College Application Checklist - Common Application Items

The 10 Most Important Items on Your College Application Checklist

College application deadlines are coming. All that you've worked hard for will come down to a couple of months of paperwork that is intended to showcase why all of your choice schools should accept you. Make no mistake -- ensuring that your fully completed college application packets are received on time is vital.

While it might seem overwhelming at first, surviving college admissions crunch time is a matter of tackling one task at a time. We put together a college application checklist to help you stay organized.

1. Calendar it out.

Write down on paper (or via an online calendar) all of the schools you're applying to and each one's final due date to help ensure that you don't submit anything late. For instance, some schools might require applications to be completed by December 15, while others might not be due until January or even February. Knowing which ones to prioritize will help keep you on track.

2. Check if your schools use the Common Application.

The Common Application is a general application that is used by more than 600 schools. You can save time by filling it out once and have it submitted to multiple institutions. Keep in mind, however, that some Common Application schools still have extra requirements that will need to be completed by a school-specific deadline.

3. Keep track of all moving parts.

Whether your schools use the Common Application or not, it's wise to jot down each one's specific set of admissions requirements. The more selective the school, the more items you'll most likely be asked to submit. Having everything listed out will help make sure that nothing slips through the cracks.

4. Request your high school transcripts.

The earlier you can do this, the better, that way your school will have plenty of advanced notice to meet your application deadlines. Check with your guidance counselor to find out if there's a specific request process you need to follow.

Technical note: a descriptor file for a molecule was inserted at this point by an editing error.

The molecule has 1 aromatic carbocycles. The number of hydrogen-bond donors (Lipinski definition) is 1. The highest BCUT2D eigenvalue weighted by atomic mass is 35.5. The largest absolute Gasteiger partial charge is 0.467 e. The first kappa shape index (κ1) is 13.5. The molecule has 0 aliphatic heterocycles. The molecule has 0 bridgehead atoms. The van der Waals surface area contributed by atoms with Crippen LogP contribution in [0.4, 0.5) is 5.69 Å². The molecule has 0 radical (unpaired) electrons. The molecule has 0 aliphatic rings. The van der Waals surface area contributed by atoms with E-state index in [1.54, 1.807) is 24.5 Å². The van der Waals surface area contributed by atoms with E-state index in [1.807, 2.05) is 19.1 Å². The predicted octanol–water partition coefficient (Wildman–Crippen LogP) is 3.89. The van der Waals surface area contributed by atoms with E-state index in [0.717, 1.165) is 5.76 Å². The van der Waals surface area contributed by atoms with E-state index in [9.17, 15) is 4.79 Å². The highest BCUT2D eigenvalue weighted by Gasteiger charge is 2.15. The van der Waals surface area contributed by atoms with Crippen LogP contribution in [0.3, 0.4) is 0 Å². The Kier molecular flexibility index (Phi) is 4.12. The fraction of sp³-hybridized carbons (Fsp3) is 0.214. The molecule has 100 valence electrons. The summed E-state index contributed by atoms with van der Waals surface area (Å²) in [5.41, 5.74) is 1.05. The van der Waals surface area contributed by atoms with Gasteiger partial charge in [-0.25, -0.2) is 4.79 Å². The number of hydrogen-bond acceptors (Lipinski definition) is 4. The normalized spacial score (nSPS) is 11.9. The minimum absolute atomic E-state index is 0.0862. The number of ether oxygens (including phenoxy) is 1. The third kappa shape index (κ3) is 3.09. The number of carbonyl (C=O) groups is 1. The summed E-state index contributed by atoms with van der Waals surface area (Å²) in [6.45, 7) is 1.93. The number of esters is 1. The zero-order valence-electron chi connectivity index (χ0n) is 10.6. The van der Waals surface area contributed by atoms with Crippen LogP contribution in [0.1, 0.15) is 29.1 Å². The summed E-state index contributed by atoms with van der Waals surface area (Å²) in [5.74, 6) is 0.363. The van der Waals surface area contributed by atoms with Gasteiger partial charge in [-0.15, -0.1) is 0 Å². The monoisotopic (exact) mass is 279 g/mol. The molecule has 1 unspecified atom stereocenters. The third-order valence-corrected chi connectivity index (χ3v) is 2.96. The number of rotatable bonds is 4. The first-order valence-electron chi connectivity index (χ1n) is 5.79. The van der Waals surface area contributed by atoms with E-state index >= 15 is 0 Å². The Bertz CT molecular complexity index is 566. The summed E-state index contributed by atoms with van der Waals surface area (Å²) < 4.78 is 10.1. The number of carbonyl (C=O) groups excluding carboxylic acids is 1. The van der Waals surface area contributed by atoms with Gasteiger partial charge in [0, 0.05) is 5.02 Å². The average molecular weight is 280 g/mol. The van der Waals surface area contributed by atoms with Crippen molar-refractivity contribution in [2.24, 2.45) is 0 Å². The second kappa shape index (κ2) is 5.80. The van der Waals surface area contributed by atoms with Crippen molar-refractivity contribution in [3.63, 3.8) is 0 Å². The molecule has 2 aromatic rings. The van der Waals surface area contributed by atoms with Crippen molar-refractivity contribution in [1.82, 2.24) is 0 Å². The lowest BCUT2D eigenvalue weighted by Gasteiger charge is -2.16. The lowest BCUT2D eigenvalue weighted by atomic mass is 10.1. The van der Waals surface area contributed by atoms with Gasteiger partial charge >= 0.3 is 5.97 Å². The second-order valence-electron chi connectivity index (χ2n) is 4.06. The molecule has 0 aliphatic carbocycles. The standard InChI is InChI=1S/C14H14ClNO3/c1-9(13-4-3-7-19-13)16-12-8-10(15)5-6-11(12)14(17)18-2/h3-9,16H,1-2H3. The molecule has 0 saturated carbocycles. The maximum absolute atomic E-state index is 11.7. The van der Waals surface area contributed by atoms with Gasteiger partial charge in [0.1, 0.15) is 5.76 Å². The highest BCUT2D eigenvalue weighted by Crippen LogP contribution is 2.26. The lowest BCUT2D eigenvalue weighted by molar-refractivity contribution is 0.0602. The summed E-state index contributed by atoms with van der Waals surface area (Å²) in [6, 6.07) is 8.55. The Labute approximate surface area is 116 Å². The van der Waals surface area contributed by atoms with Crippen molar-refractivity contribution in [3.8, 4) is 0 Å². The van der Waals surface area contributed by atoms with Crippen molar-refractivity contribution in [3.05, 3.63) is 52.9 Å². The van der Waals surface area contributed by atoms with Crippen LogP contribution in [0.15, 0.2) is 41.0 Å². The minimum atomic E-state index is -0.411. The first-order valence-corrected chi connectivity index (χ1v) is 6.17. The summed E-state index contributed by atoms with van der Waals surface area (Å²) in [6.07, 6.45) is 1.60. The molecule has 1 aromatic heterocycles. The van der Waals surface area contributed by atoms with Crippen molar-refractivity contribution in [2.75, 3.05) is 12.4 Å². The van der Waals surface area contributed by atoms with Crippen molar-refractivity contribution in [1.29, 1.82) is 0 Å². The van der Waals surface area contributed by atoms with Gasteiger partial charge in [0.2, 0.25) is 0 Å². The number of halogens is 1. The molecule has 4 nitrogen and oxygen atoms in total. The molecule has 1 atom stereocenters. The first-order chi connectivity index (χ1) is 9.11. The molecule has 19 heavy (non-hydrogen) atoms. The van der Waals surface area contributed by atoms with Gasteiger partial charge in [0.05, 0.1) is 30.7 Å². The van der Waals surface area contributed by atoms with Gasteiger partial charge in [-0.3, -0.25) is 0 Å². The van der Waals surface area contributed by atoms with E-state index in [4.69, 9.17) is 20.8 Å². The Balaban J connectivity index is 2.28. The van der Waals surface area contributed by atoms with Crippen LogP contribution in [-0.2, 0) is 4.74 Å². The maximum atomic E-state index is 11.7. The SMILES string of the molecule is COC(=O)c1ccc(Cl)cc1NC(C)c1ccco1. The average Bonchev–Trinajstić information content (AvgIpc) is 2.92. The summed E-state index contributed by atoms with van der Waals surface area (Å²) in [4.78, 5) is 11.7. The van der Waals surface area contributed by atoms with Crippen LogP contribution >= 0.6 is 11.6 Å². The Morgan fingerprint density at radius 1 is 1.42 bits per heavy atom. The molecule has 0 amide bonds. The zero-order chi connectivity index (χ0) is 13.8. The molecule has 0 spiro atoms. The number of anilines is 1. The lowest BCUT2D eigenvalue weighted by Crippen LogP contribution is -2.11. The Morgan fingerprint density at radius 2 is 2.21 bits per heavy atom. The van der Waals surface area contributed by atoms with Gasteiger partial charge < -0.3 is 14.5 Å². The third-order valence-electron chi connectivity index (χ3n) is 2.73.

5. Figure out who should vouch for you.

When asking for letters of recommendation, you want to choose teachers who know you well, both as a hard-working student and as a person. Again, providing them with advanced notice along with some bullet points to help remind them of your accomplishments will go a long way. Stay on top of them (politely), and follow up with a thank-you note once they've sent your letter.

6. Fill out the actual application forms carefully.

Make sure you answer each question thoroughly and without error, including your biographical data since mistakes or omissions can delay your application and make you seem careless. Many application forms also include short-answer questions and ask you to list extracurricular activities.

7. Tackle your essays or personal statements.

Don't try to get away with one generic essay for all schools. Each one should be somewhat tailored, not to mention you might have totally different questions to answer. Give yourself ample time to work on these, have someone look them over, and revise accordingly.

8. Make sure your SAT/ACT scores go where they need to.

You can choose up to four schools when you register for each exam and can request additional reports be sent later on (for a fee). Be aware that it could take up to a week for your reports to be sent, so put in your requests as soon as you determine your final list of schools. Also, it is worth noting that many colleges are test score optional, so you might not have to send your scores to all of your picks.

9. Earn extra credit.

Some schools give you the option of submitting additional materials, whether it's writing samples or videos. If you go this route, be sure that your supplemental items add value to your application. For instance, reading your poetry, watching a short film you made, or seeing photos of your robotics competition entry can really add depth in a way that the basic application might not.

10. Don't just set it and forget it.

After you submit, make sure that you receive some notification from the colleges that your application has been received. Some schools will let you set up an account to view your application status while others might send you a postcard in the mail. Either way, if you don't hear anything within a week of your submission, send an e-mail or call the admissions office to make sure your application isn't lost somewhere in cyberspace.

As you tick off each item on your college application checklist, you'll begin to feel a sense of accomplishment. Stick with it, and then you'll be in good shape for phase two — waiting for all of those acceptance letters to arrive.